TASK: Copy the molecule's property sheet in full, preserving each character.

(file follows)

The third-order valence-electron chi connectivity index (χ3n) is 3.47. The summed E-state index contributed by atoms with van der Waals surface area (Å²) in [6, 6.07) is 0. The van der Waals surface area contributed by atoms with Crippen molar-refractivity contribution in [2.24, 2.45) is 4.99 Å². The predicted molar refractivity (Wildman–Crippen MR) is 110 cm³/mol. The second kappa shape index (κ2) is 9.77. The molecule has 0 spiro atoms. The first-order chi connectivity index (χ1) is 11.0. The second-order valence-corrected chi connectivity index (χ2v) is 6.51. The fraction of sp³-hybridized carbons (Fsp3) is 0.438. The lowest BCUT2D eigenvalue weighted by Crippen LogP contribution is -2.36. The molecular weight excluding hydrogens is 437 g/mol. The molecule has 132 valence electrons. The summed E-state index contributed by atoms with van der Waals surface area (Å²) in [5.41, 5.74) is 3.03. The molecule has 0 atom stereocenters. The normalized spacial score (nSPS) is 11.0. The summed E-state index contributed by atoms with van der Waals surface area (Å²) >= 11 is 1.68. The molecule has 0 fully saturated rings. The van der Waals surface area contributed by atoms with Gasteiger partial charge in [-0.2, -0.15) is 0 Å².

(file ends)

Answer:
The third-order valence-electron chi connectivity index (χ3n) is 3.47. The summed E-state index contributed by atoms with van der Waals surface area (Å²) in [6, 6.07) is 0. The van der Waals surface area contributed by atoms with Crippen molar-refractivity contribution in [2.24, 2.45) is 4.99 Å². The predicted molar refractivity (Wildman–Crippen MR) is 110 cm³/mol. The second kappa shape index (κ2) is 9.77. The molecule has 0 spiro atoms. The first-order chi connectivity index (χ1) is 11.0. The second-order valence-corrected chi connectivity index (χ2v) is 6.51. The fraction of sp³-hybridized carbons (Fsp3) is 0.438. The lowest BCUT2D eigenvalue weighted by Crippen LogP contribution is -2.36. The molecular weight excluding hydrogens is 437 g/mol. The molecule has 132 valence electrons. The summed E-state index contributed by atoms with van der Waals surface area (Å²) in [5.41, 5.74) is 3.03. The molecule has 0 atom stereocenters. The normalized spacial score (nSPS) is 11.0. The summed E-state index contributed by atoms with van der Waals surface area (Å²) >= 11 is 1.68. The molecule has 0 fully saturated rings. The van der Waals surface area contributed by atoms with Gasteiger partial charge in [-0.2, -0.15) is 0 Å².